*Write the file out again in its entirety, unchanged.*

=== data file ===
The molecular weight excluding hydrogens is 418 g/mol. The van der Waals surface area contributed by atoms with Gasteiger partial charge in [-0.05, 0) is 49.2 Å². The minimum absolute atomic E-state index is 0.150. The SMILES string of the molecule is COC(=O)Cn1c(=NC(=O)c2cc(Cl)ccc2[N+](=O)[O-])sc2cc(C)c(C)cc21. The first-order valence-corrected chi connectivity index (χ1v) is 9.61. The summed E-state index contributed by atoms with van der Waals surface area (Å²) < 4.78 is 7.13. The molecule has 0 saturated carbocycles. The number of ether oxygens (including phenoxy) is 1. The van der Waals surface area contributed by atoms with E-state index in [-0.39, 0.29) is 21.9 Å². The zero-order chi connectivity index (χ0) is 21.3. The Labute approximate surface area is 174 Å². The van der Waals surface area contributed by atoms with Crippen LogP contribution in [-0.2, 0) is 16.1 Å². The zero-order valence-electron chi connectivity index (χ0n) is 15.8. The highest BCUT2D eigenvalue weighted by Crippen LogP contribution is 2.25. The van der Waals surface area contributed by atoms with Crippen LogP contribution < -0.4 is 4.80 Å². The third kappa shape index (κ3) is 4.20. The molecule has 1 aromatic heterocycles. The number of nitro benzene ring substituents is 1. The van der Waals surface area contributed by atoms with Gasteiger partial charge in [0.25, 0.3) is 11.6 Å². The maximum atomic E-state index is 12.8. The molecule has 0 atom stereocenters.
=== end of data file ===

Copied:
The molecular weight excluding hydrogens is 418 g/mol. The van der Waals surface area contributed by atoms with Gasteiger partial charge in [-0.05, 0) is 49.2 Å². The minimum absolute atomic E-state index is 0.150. The SMILES string of the molecule is COC(=O)Cn1c(=NC(=O)c2cc(Cl)ccc2[N+](=O)[O-])sc2cc(C)c(C)cc21. The first-order valence-corrected chi connectivity index (χ1v) is 9.61. The summed E-state index contributed by atoms with van der Waals surface area (Å²) < 4.78 is 7.13. The molecule has 0 saturated carbocycles. The number of ether oxygens (including phenoxy) is 1. The van der Waals surface area contributed by atoms with E-state index in [-0.39, 0.29) is 21.9 Å². The zero-order chi connectivity index (χ0) is 21.3. The Labute approximate surface area is 174 Å². The van der Waals surface area contributed by atoms with Crippen LogP contribution in [-0.2, 0) is 16.1 Å². The zero-order valence-electron chi connectivity index (χ0n) is 15.8. The highest BCUT2D eigenvalue weighted by Crippen LogP contribution is 2.25. The van der Waals surface area contributed by atoms with Crippen LogP contribution < -0.4 is 4.80 Å². The third kappa shape index (κ3) is 4.20. The molecule has 1 aromatic heterocycles. The number of nitro benzene ring substituents is 1. The van der Waals surface area contributed by atoms with Gasteiger partial charge in [0.25, 0.3) is 11.6 Å². The maximum atomic E-state index is 12.8. The molecule has 0 atom stereocenters.